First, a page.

From the preparation room to the store room...

Other treatments appeared far less invasive, but many were probably just as unpleasant. Cataplasms, air-purifiers, poultices, potions, balms, draughts, decoctions, oils, ointments, electuaries, elixirs, tinctures, teas, salves and suppositories were popular remedies, though undoubtedly rather ‘hard to swallow’. Most would require the services, at one stage or another, of the apothecary, whose range of provisions, professionalism and worldly prestige all evolved considerably on contact with the new influences from distant lands. Since around 750 AD, dispensaries had existed in Baghdad and over the centuries the art of pharmacy had been refined. The innovative techniques, devices, and apparatus - such as the distilling alembic - had been devised to prepare the ingredients that formed the basis of the healing approach in the Arab-Muslim world. These slowly entered the medical practice in Europe and the array of traditional remedies expanded dramatically to include all manner of exotic treatments from the Orient, from the very beginning of the Age of Discovery onwards.

Wall shelf - preparation room
Eastern physicians, alchemists and apothecaries transmitted their use of chemical substances (such as green vitriol) and their belief in the curative virtues of semi-precious metals such as gold and silver. With the extensive Oriental reliance on animal matter and the use of sugar and syrup-based remedies, the modest Medieval apothecary was gradually transformed to become a dispensary for the most expensive, exotic commodities. These were both glamourous and gruesome to the extreme. Animal bezoar (foreign bodies of the gastric system), ambergris (bile duct secretions of the sperm whale) , castoreum (contents of beavor scent glands), musk (musk deer pods), and civet scent (secretions of perineal glands) were far more magical than the average Middle Age remedy using earthworm or slug! Meanwhile, the choice of herbs, plants and spices available was to become mind-blowing, in every sense of the term. Today, the spices, fruit and plant extracts that are listed in the ingredients of the most basic of English condiments (Worcestershire, Piccalilli and Brown Sauce, for example) have been disassociated from their exotic origins and usages. Herbs once appreciated for their digestive qualities and purification purposes in the preparation of food – parsley, sage, rosemary and thyme - are now just associated with turkey stuffing and seasoning, and, of course, the lyrics of 1960s Simon and Garfunkel song, Scarborough Fair!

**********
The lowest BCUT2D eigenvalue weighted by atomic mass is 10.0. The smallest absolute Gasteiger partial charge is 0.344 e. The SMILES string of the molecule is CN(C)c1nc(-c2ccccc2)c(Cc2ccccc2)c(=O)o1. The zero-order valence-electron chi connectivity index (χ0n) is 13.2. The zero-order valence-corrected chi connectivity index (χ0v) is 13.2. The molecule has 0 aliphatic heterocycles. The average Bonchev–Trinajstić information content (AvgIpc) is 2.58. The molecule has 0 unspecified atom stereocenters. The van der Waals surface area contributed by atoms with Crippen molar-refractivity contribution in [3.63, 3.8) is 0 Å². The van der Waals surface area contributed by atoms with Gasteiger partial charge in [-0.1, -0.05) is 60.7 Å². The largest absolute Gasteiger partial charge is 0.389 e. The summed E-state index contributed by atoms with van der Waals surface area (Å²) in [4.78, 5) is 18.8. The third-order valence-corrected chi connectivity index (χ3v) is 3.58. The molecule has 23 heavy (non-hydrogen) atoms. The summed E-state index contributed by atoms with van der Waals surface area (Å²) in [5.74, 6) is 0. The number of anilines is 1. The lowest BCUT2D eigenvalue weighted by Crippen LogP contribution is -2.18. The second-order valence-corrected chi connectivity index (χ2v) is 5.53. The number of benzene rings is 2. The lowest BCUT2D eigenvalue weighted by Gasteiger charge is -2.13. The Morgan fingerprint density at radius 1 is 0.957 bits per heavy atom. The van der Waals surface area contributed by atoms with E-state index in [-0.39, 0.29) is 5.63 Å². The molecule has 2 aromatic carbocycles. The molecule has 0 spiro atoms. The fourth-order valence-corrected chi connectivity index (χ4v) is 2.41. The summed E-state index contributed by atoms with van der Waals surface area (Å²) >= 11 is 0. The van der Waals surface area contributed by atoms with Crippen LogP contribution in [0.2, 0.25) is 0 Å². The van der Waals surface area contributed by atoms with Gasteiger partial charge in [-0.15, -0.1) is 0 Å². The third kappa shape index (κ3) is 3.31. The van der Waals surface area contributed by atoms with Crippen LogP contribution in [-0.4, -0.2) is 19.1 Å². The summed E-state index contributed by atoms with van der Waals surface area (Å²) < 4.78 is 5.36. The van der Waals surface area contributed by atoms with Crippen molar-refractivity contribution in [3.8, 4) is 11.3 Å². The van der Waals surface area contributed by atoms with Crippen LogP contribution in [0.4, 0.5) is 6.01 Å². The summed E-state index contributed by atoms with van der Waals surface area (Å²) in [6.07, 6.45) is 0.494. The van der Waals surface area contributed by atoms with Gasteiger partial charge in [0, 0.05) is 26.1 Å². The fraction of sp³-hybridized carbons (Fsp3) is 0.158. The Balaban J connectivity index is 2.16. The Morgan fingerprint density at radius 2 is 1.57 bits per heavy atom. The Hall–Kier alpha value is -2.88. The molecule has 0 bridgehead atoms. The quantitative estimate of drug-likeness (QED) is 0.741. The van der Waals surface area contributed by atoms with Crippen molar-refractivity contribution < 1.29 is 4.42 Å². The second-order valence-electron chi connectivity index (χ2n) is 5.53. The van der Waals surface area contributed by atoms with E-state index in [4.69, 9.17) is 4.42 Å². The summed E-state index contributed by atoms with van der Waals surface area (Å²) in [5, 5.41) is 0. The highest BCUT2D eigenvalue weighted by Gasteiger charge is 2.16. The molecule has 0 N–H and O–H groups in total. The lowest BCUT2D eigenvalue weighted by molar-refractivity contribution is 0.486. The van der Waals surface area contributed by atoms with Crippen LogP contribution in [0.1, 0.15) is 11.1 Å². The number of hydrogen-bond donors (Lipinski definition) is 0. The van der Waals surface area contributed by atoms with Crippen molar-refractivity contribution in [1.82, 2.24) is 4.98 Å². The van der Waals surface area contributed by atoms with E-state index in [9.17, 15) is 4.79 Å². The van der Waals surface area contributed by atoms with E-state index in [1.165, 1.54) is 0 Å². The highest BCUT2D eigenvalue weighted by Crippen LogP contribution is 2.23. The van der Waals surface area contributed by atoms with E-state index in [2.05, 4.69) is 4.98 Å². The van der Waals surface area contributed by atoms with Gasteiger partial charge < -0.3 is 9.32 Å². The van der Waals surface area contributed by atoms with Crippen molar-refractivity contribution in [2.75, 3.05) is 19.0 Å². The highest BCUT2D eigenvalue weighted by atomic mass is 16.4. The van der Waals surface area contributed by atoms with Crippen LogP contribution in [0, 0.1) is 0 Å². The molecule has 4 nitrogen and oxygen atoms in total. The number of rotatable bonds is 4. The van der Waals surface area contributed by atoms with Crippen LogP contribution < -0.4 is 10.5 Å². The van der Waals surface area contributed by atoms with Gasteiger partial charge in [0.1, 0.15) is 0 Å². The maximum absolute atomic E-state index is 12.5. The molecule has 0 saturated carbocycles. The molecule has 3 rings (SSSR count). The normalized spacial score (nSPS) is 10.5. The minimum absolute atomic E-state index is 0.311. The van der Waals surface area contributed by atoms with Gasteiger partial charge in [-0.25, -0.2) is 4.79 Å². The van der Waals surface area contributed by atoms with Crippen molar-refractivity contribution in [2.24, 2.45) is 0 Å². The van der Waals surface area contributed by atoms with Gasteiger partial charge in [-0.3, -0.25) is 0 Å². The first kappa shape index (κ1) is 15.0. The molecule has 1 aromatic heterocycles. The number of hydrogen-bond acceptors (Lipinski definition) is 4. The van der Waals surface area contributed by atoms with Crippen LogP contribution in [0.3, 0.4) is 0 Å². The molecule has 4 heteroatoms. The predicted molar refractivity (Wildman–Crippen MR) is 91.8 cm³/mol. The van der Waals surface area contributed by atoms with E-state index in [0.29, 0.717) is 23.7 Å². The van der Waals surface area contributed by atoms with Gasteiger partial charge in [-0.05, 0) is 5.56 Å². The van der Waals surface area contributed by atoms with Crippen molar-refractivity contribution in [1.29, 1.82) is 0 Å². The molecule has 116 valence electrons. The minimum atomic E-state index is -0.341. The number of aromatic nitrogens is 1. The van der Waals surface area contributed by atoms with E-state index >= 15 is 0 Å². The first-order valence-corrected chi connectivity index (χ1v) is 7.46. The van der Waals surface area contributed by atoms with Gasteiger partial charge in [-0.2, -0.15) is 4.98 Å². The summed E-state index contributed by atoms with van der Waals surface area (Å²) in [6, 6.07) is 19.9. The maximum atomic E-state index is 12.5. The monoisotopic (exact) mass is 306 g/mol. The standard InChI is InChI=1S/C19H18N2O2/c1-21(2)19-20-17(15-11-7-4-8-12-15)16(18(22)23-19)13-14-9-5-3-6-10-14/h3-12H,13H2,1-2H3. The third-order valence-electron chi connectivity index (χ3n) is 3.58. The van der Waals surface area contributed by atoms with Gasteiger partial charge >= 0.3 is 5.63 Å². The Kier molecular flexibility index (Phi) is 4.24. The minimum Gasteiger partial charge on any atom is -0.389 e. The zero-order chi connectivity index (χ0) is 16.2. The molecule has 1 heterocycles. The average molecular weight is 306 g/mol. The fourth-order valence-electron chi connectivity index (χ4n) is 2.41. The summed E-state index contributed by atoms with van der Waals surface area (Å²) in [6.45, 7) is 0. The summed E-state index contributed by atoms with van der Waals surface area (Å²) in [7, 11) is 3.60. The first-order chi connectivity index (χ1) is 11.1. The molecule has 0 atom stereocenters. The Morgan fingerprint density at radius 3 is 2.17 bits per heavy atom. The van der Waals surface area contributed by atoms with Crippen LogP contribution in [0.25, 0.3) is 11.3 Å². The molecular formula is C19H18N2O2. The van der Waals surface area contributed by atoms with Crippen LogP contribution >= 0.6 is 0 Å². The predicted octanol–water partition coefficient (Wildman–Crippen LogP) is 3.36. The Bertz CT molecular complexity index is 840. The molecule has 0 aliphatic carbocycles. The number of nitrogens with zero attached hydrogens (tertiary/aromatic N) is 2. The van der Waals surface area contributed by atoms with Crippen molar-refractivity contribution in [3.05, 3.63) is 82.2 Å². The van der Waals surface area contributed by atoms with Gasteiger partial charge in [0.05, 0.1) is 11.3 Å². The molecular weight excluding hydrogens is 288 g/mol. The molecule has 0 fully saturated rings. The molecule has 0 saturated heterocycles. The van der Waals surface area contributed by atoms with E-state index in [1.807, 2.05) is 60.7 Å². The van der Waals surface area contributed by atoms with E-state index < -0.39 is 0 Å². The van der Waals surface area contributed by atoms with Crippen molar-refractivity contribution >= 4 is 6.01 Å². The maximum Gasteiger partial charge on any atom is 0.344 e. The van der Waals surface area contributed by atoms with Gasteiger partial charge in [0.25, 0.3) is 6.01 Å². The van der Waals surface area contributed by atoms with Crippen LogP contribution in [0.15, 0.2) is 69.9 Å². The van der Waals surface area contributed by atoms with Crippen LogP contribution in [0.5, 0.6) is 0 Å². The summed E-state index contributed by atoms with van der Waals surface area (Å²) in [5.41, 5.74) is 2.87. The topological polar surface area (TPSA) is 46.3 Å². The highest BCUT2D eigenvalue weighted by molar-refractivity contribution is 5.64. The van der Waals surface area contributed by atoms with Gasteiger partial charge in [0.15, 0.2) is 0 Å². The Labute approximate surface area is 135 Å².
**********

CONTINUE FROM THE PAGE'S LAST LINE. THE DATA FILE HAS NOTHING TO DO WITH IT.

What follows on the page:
Mozaic floor - the preparation room